Derek Holland Can Help, Maybe

Coming off a pretty fantastic 2013 season, many were bullish on the mustachioed baby-faced Ranger for 2014. But after a freak accident with his pooch left him with microfracture surgery on his knee, Derek Holland was pretty much a lost cause in both real and fantasy baseball. By the time he returned, the Rangers were in the cellar and there wasn’t much reason for Holland to go out there and be quite as fine as he was in years past. Rather, he was merely getting his work in — in preparation for 2015.

That’s not to say his work was shabby. Indeed, over 37 innings pitched, Holland rarely walked a batter and gave up exactly zero home runs — two events that have been a bit of a knock on him in the past. He managed to produce a 1.46 ERA (2.19 FIP) and posted a tidy little 1.05 WHIP to boot. His 3.5% walk rate was less than half of his career walk rate, although in his brief few outings Holland failed to reproduce his career 20% strikeout rate, registering a K rate of just 17%. And overall, his velocity was off by about a full MPH. But again, with the Rangers in the tank there was probably little motivation to cut it loose, so perhaps owners should just be happy that he returned at all.

It’s easy to forget that Holland actually posted almost a five-win season in 2013, besting the likes of guys named Jon Lester and David Price, and my guess is he’s going to be going later and/or cheaper in drafts than his actual value might suggest. So the question of course is, what should we expect from Holland going forward?

Holland just turned 28, and given the fact that he looked as healthy as ever at the tail end of 2014, there really shouldn’t be any health concerns related to the knee. Of course, you don’t throw with your knee, and we know the health record of pitchers is fickle at best simply because throwing a baseball turns out to be really awful for your health. Regardless, Holland is a relatively young man with a fairly decent track record of success — and if you’re willing to consider a small sample size, even though he wasn’t striking out the world in 2014, he had some pretty interesting results:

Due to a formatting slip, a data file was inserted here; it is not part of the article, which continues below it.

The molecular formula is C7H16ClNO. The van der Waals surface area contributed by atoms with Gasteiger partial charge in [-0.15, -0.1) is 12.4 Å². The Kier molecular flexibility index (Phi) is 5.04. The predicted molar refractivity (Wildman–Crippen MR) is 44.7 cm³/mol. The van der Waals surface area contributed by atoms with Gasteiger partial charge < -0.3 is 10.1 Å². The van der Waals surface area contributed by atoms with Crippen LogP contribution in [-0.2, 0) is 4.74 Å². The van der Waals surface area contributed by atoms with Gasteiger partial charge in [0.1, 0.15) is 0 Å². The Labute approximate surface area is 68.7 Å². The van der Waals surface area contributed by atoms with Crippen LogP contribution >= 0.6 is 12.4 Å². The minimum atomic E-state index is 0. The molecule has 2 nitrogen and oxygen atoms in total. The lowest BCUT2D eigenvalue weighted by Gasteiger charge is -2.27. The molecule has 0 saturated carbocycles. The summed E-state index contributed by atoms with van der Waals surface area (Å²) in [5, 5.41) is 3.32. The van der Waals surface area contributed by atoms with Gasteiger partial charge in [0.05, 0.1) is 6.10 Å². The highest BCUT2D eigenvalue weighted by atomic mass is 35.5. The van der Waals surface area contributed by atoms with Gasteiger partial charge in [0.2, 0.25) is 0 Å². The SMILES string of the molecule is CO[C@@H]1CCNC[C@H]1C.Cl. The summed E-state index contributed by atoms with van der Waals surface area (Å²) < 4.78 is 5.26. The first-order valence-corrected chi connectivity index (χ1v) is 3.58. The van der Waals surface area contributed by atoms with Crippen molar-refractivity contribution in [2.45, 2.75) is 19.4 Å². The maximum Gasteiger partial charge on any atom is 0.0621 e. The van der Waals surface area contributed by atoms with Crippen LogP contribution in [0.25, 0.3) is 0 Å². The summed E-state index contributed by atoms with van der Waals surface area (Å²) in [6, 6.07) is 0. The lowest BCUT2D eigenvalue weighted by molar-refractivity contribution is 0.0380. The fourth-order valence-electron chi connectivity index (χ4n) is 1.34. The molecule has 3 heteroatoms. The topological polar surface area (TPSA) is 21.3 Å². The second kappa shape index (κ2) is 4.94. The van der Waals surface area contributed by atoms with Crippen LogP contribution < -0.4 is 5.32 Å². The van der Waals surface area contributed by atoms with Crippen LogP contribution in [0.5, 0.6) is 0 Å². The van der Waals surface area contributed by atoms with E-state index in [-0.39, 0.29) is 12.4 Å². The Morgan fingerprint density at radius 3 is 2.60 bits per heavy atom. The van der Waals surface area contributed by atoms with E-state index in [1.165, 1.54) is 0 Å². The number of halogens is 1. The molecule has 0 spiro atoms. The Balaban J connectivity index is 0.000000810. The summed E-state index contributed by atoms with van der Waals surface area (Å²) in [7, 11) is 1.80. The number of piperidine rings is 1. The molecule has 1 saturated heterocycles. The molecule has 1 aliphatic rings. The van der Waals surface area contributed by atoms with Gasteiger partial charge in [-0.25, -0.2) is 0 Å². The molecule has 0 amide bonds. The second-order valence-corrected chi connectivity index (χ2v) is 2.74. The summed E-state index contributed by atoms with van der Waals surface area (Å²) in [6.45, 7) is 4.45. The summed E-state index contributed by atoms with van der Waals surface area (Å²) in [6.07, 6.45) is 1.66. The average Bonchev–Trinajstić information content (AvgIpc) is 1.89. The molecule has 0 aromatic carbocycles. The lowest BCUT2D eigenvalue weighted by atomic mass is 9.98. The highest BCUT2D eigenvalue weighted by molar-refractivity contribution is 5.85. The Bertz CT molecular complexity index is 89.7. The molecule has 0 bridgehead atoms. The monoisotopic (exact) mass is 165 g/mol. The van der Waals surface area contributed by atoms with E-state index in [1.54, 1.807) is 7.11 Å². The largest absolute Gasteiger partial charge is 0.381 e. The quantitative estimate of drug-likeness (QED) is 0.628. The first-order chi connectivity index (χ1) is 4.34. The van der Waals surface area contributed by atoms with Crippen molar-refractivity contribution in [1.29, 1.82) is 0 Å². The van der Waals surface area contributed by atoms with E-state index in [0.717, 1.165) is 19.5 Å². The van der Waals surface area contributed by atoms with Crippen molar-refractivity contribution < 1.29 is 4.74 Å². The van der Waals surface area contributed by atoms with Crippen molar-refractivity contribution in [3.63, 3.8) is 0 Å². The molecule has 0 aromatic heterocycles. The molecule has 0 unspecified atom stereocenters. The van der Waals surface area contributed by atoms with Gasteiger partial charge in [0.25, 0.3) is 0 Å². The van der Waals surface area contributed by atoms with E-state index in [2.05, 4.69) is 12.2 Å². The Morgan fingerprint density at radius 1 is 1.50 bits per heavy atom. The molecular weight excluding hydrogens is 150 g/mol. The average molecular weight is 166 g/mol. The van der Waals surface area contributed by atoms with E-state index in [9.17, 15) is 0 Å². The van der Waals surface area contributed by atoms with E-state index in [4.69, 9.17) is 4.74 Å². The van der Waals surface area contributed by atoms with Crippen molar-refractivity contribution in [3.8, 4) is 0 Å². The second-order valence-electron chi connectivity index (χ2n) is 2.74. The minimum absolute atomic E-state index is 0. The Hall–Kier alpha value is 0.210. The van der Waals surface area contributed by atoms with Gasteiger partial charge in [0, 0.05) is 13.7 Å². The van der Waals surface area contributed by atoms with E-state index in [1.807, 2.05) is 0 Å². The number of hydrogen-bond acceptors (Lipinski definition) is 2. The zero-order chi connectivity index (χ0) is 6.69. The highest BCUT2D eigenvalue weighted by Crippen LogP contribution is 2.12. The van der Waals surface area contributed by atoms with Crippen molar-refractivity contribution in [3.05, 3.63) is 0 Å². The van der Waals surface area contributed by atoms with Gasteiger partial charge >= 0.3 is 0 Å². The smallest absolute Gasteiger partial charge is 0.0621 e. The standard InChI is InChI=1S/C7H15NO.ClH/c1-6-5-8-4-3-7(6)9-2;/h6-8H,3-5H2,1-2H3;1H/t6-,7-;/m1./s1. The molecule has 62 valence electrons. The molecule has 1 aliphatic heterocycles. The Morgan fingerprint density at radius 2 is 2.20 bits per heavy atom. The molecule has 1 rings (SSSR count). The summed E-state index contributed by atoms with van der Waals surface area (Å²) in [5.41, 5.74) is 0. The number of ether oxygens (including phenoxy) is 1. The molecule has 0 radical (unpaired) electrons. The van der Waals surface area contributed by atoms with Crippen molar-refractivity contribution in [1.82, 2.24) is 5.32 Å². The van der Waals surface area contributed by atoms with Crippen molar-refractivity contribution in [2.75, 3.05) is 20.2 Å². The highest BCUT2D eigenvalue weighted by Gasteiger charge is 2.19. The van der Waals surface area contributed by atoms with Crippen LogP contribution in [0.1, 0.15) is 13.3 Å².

O-Swing% Z-Swing% Swing% O-Contact% Z-Contact% Contact% Zone% F-Strike% SwStr%
2011 29.20% 62.50% 45.00% 67.50% 89.80% 82.20% 47.50% 57.90% 7.90%
2012 27.70% 64.70% 45.30% 70.60% 87.20% 81.90% 47.70% 59.50% 8.10%
2013 31.70% 68.50% 48.90% 61.40% 89.40% 79.70% 46.80% 63.50% 9.90%
2014 37.40% 70.50% 50.60% 63.80% 91.90% 79.40% 40.00% 66.20% 10.10%

Holland was generating a lot of swings on balls outside the strike zone and not a whole lot of contact on them. Overall, his 10.1% swinging strike rate was the highest of his career despite losing quite a bit of zip on his fastball (which is really more of a sinker).  Not the first pitch strike rate as well, and you have to wonder if Holland might carry some of this philosophy over into 2015. One of the major things that stand in the way of Holland taking the next step is his control issues, and if he could dial back that walk rate from his career 7.5% down to say, 4.5% or 5%, that might go a long way towards a more sustainable “good” Holland versus the guy that has yo-yo’d with good months/bad months for the better part of his career.

Something else to keep an eye on would be repertoire. From Brooks:

FF SI SL CU CH
2013 40% 22% 23% 5% 10%
2014 38% 20% 26% 13% 3%

If you check his player page, you’ll see that BIS and PitchF/X don’t at all agree on his repertoire, but if we head over to Brooks Baseball, there’s kind of an interesting departure in his stuff in 2014 versus 2013. He saw an uptick in his curve — and I believe that is attributed to his affinity for his knuckle curve. The pitch left behind has largely been his change. Looking at his 2013 season, perhaps Holland and the Rangers staff wanted him to work on the effectiveness of his curve — because it was far and away his worst pitch. In 2013, opposing batters hit .343 off Holland’s curve, slugging .829 with an ISO of .486. In 2014, the results were much better, although since he threw it just 72 times, it’s probably not worth deliberating the meaning behind it, if any. Still, one wonders if the change might return, because in 2013, it was his second best pitch to his slider, holding opponents to a .235 batting average and .321 SLG% and it was an important pitch for him versus right handed batters, using it almost 20% of the time when he was behind in the count.

Holland will be one of those guys to monitor in Spring Training, for better or for worse, to see how his velocity and control look and what kind of repertoire he breaks out. Should he take a step forward in the control department and find renewed confidence in his change, I could see him as a real nice sleeper pick. Don’t get too wrapped up in whether the Rangers will be any good — wins are a fickle thing. But Holland could be a guy good for a mid-3’s ERA, 1.20 WHIP, and maybe even 190 strikeouts. That’s wildly optimistic, but it’s also not something he hasn’t done before, so don’t discount the possibility.

We hoped you liked reading Derek Holland Can Help, Maybe by Michael Barr!

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Michael was born in Massachusetts and grew up in the Seattle area but had nothing to do with the Heathcliff Slocumb trade although Boston fans are welcome to thank him. You can find him on twitter at @michaelcbarr.

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Jim S.
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Jim S.

AND he does a superb impression of Harry Caray.